"Eh up, you unbelieving kuffar bastards . . ."
In a thought-provoking article, "Can We Imagine the Life of a Terrorist?" (New York Times, June 14, 2013), Robert F. Worth describes most would-be jihadis as bumbling fools:
The everyday reality of life in the jihad is often closer to a bumbling black comedy than to a redemptive tragedy or a bildungsroman. Many of those who land in terrorist groups are criminals or desperate men with a history of failure and a thirst for revenge. Most major terrorist attempts in the past decade have ended in humiliation, like Richard Reid's shoe-bombing plot in 2001 and Al Qaeda's repeated attempts to load explosives into the underwear of suicide bombers. And Al Qaeda's regional affiliates often appear to be profoundly dysfunctional organizations, run by men whose narcissism is at odds with their solemn professions of selflessness and holy purpose.Narcissism? Evidence? Here's some provided by Worth:
Last month The Associated Press published excerpts from an extraordinary and revealing letter, discovered in the rubble of Timbuktu after the French military routed the jihadis there. In it, the leaders of Al Qaeda's North Africa branch accuse one of their most unruly commanders, a man named Mokhtar Belmokhtar, of failing to file expense reports, leaving his phone off, skipping meetings that he called "useless" and failing to carry out any "spectacular operations." They complain about Belmokhtar's "backbiting, name-calling and sneering" and accuse him of making a "mockery of the basics of administration." In a passage straight out of Beckett, they describe a delegation sent to contact Belmokhtar that spent three years lost in the desert and then disintegrated without having reached him.Okay, dysfunctional, but where's the comedy? Here, says Worth:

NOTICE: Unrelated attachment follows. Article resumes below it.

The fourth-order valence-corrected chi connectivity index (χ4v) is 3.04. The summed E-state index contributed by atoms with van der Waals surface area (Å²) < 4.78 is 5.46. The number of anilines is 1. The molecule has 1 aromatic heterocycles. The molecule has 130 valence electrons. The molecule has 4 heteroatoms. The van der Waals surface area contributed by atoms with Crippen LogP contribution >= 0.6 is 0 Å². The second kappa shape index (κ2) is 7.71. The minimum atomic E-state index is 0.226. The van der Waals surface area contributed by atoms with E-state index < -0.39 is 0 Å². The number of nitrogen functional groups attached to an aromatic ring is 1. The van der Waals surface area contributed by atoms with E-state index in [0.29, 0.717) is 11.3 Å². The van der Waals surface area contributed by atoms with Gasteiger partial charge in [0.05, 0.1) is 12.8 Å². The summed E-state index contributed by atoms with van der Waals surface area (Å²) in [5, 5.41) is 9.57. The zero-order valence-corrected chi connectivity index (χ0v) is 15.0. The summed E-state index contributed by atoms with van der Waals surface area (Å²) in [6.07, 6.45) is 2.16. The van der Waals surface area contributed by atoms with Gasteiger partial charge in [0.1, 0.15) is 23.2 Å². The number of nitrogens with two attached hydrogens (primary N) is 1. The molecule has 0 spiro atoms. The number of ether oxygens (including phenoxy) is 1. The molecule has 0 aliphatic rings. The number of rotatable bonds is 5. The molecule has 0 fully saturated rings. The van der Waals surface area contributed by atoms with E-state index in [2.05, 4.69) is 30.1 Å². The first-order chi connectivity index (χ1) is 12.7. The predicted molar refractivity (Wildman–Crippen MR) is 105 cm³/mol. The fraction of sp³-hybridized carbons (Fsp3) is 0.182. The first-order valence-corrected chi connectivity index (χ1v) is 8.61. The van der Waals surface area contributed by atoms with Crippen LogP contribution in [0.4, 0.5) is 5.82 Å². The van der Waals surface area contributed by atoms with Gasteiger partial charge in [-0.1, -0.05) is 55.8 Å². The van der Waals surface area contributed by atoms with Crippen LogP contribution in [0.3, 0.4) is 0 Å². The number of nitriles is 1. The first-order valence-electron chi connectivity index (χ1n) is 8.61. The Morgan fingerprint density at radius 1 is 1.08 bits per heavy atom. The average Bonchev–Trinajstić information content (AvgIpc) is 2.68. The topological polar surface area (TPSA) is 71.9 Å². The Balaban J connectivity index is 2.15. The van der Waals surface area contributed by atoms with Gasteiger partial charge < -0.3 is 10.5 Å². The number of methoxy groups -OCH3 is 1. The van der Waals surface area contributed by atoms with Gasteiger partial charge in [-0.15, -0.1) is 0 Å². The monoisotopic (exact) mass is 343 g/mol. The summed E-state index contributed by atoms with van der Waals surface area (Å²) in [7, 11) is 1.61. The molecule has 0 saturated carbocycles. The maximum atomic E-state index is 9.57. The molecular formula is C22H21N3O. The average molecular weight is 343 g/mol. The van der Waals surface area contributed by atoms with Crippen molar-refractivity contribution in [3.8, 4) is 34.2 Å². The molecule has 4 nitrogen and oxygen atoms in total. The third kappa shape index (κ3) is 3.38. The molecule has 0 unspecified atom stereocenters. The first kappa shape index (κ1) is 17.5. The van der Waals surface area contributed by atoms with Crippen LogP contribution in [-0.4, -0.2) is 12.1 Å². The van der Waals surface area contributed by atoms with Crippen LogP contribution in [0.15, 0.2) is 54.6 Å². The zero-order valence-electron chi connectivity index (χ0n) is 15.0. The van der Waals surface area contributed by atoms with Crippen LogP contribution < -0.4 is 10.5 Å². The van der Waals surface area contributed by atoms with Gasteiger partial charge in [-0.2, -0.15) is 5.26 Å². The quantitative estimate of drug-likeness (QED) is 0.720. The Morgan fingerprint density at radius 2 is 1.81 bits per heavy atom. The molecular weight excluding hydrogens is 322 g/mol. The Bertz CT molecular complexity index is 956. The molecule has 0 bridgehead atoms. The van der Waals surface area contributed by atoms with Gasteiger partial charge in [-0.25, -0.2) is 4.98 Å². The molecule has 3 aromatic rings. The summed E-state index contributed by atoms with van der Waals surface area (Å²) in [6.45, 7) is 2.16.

Then there are the videotaped statements suicide bombers make before they die. In the abstract, there is nothing funny about these ghoulish productions, and yet there is something revelatory about the opening scene of Chris Morris's 2010 satire "Four Lions," in which a young British jihadi addresses the camera for his last testimonial while cradling a small toy gun. "Eh up, you unbelieving kuffar bastards," he says in a thick Yorkshire accent. When his friends stop filming and tell him to drop the toy gun, he demurs, his face crestfallen, and insists it only looks small because he has "big hands."Go see those "Big Hands," only about 80 seconds of your time, and it's quite amusing. But despite the many bumblers, there be some who won't always bumble, some mostly non-bumblers who succeed in their jihadist aims.
Even the 9/11 gang had their bumbling moments, but look what they managed to do . . .